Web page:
fbpx

The City of London Corporation has moved forward with plans to increase social housing in the City and improve the safety infrastructure in exisiting estates.

A strategy for the City of London to build 3,000 homes – with 700 affordable properties for people struggling to afford a roof over their head – has cleared another step.

The City Corporation owns 2,859 homes in the Square Mile and across six other London boroughs, including Hackney, Islington and Southwark, and aims to increase its housing stock ahead of a predicted population increase of a third – to 10,675 people – by 2036.

Meanwhile, a tenth of its social tenants have applied to transfer to other homes, mainly because of overcrowding.

In July 2018 there were a reported 32 families in severely overcrowded conditions.

The authority plans to spend £55million on a major programme of improvements over the next five years, which will include fire safety and maintenance.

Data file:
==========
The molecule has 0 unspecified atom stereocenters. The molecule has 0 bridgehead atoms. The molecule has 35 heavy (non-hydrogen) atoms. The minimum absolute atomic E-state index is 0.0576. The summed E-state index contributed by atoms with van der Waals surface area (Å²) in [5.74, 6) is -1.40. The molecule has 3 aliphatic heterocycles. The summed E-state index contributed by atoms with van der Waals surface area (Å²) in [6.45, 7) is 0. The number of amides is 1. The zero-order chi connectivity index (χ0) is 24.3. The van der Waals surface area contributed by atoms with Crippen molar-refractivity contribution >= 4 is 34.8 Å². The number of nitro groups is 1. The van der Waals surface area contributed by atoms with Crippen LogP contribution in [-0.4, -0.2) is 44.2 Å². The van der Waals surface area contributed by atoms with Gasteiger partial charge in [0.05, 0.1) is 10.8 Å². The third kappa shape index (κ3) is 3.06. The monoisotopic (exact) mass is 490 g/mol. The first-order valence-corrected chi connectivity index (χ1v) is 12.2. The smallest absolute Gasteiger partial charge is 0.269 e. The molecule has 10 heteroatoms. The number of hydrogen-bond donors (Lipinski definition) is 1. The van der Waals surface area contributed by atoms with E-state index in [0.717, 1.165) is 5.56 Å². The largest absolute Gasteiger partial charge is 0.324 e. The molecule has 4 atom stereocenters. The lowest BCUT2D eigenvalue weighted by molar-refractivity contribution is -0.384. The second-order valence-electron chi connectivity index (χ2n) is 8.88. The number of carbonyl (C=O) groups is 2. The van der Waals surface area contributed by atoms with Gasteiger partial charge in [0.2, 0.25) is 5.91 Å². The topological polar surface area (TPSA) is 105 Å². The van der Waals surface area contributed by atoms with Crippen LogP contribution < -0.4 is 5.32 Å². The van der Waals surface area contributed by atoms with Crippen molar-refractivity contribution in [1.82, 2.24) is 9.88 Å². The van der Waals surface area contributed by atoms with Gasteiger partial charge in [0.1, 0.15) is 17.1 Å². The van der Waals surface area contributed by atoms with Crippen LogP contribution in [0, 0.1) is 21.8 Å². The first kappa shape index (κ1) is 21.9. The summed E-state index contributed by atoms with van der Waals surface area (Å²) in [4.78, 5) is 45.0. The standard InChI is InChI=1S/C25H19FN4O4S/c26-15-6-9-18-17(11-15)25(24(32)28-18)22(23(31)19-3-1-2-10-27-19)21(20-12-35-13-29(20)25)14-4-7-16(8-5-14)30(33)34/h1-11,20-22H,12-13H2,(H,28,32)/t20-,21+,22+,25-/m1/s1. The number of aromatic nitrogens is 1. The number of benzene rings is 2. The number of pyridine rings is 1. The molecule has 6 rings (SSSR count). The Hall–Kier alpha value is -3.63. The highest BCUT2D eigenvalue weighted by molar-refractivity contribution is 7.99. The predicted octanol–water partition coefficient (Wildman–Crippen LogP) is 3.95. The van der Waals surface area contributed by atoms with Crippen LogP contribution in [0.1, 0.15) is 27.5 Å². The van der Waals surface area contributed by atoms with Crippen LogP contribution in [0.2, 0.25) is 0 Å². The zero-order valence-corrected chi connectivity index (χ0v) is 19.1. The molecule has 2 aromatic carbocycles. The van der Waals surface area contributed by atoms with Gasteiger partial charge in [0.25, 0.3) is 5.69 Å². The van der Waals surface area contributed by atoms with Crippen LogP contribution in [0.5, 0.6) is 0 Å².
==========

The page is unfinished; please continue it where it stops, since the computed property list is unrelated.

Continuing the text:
Proposals include giving vulnerable and existing residents in homes which are overcrowded or unsuitable priority for new social housing stock.

The strategy was approved by the community and children’s services committee on 11 January, and will go before this month’s Court of Common Council for final agreement.

Committee chairman Randall Anderson said: “Delivering affordable homes is most important.”

Councillor John Fletcher, who chairs the housing sub-committee, said the challenge to find suitable land for new homes, which people can afford, was common to every borough.

“We are all busting a gut to get more homes,” he said, adding that the City’s ambition to build more homes “is an ambition that is embraced by everyone”.

However, he stated that it would not be possible to build all the new homes in the Square Mile.

The Corporation said that three quarters, or over 1,500, of its social homes are on its 11 estates outside the Square Mile.

The Corporation said it will remain vigilant in ensuring that the private rented sector is operating to the highest standards and private tenants are living in safe, secure and well-maintained accommodation.

It pledged to help make sure that private residents are aware of their rights and how they can resolve “problems and concerns”.

In the wake of the fatal Grenfell Tower tragedy, the Corporation is spending £4m on fire safety and maintenance on its estates, including upgrades to entrance doors and frames.

It is also putting sprinklers in the tower blocks it owns, including Great Arthur House on the Golden Lane Estate.

Main Photo by Steve Cadman (Creative Commons).

In this article